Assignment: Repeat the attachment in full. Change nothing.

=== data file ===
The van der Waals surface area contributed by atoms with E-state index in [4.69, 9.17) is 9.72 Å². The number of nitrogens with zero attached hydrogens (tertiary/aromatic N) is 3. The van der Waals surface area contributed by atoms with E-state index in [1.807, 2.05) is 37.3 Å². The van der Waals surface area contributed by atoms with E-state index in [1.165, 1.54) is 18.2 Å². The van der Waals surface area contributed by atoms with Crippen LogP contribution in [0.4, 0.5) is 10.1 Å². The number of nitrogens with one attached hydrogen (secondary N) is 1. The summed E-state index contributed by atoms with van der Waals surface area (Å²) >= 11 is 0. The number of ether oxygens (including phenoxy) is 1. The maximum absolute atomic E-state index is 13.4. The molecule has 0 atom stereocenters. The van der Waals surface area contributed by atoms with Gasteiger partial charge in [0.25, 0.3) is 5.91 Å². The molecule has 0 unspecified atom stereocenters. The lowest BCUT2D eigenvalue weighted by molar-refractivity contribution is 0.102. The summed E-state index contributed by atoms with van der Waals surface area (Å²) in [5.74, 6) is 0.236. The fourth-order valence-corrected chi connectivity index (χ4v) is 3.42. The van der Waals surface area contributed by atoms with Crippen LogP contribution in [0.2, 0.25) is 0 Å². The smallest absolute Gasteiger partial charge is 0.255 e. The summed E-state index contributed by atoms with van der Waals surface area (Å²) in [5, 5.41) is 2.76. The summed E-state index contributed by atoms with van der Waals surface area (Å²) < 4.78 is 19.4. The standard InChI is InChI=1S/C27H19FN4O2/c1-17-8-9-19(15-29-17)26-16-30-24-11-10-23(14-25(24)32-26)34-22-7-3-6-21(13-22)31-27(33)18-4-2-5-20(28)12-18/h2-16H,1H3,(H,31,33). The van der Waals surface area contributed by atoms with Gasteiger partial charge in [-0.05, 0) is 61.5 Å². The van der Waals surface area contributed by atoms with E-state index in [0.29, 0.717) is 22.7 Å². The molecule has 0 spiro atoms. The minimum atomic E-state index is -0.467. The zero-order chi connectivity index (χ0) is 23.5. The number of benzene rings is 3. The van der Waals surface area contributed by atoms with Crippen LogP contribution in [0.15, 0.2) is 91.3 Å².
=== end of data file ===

The van der Waals surface area contributed by atoms with E-state index in [4.69, 9.17) is 9.72 Å². The number of nitrogens with zero attached hydrogens (tertiary/aromatic N) is 3. The van der Waals surface area contributed by atoms with E-state index in [1.807, 2.05) is 37.3 Å². The van der Waals surface area contributed by atoms with E-state index in [1.165, 1.54) is 18.2 Å². The van der Waals surface area contributed by atoms with Crippen LogP contribution in [0.4, 0.5) is 10.1 Å². The number of nitrogens with one attached hydrogen (secondary N) is 1. The summed E-state index contributed by atoms with van der Waals surface area (Å²) >= 11 is 0. The number of ether oxygens (including phenoxy) is 1. The maximum absolute atomic E-state index is 13.4. The molecule has 0 atom stereocenters. The van der Waals surface area contributed by atoms with Gasteiger partial charge in [0.25, 0.3) is 5.91 Å². The molecule has 0 unspecified atom stereocenters. The lowest BCUT2D eigenvalue weighted by molar-refractivity contribution is 0.102. The summed E-state index contributed by atoms with van der Waals surface area (Å²) in [5.74, 6) is 0.236. The fourth-order valence-corrected chi connectivity index (χ4v) is 3.42. The van der Waals surface area contributed by atoms with Crippen LogP contribution in [0.2, 0.25) is 0 Å². The smallest absolute Gasteiger partial charge is 0.255 e. The summed E-state index contributed by atoms with van der Waals surface area (Å²) in [5, 5.41) is 2.76. The summed E-state index contributed by atoms with van der Waals surface area (Å²) < 4.78 is 19.4. The standard InChI is InChI=1S/C27H19FN4O2/c1-17-8-9-19(15-29-17)26-16-30-24-11-10-23(14-25(24)32-26)34-22-7-3-6-21(13-22)31-27(33)18-4-2-5-20(28)12-18/h2-16H,1H3,(H,31,33). The van der Waals surface area contributed by atoms with Gasteiger partial charge in [-0.05, 0) is 61.5 Å². The van der Waals surface area contributed by atoms with E-state index in [0.29, 0.717) is 22.7 Å². The molecule has 0 spiro atoms. The minimum atomic E-state index is -0.467. The zero-order chi connectivity index (χ0) is 23.5. The number of benzene rings is 3. The van der Waals surface area contributed by atoms with Crippen LogP contribution in [0.15, 0.2) is 91.3 Å².